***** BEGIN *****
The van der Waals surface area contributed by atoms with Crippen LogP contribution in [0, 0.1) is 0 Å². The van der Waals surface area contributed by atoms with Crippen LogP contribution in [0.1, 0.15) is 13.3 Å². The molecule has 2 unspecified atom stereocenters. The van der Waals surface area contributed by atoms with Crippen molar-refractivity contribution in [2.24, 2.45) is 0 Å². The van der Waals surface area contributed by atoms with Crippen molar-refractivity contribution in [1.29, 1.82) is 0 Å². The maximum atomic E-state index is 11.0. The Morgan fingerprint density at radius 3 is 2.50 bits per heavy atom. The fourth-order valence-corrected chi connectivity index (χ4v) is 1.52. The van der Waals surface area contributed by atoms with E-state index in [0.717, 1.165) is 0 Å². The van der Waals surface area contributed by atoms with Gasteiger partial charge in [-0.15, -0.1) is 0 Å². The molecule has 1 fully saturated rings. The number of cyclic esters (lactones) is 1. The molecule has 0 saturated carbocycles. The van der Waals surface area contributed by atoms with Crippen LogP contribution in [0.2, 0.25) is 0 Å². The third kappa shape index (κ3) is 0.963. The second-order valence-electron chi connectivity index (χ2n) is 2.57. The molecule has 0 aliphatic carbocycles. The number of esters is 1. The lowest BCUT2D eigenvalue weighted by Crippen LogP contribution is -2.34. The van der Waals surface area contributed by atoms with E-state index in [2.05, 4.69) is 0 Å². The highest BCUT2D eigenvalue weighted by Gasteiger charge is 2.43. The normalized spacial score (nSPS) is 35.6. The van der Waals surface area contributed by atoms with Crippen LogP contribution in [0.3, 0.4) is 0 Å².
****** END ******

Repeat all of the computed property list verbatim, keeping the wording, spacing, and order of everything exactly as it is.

The van der Waals surface area contributed by atoms with Crippen LogP contribution in [0, 0.1) is 0 Å². The van der Waals surface area contributed by atoms with Crippen LogP contribution in [0.1, 0.15) is 13.3 Å². The molecule has 2 unspecified atom stereocenters. The van der Waals surface area contributed by atoms with Crippen molar-refractivity contribution in [2.24, 2.45) is 0 Å². The van der Waals surface area contributed by atoms with Crippen molar-refractivity contribution in [1.29, 1.82) is 0 Å². The maximum atomic E-state index is 11.0. The Morgan fingerprint density at radius 3 is 2.50 bits per heavy atom. The fourth-order valence-corrected chi connectivity index (χ4v) is 1.52. The van der Waals surface area contributed by atoms with E-state index in [0.717, 1.165) is 0 Å². The van der Waals surface area contributed by atoms with Gasteiger partial charge in [-0.15, -0.1) is 0 Å². The molecule has 1 fully saturated rings. The number of cyclic esters (lactones) is 1. The molecule has 0 saturated carbocycles. The van der Waals surface area contributed by atoms with Crippen LogP contribution in [0.2, 0.25) is 0 Å². The third kappa shape index (κ3) is 0.963. The second-order valence-electron chi connectivity index (χ2n) is 2.57. The molecule has 0 aliphatic carbocycles. The number of esters is 1. The lowest BCUT2D eigenvalue weighted by Crippen LogP contribution is -2.34. The van der Waals surface area contributed by atoms with E-state index in [2.05, 4.69) is 0 Å². The highest BCUT2D eigenvalue weighted by Gasteiger charge is 2.43. The normalized spacial score (nSPS) is 35.6. The van der Waals surface area contributed by atoms with Crippen LogP contribution in [0.3, 0.4) is 0 Å².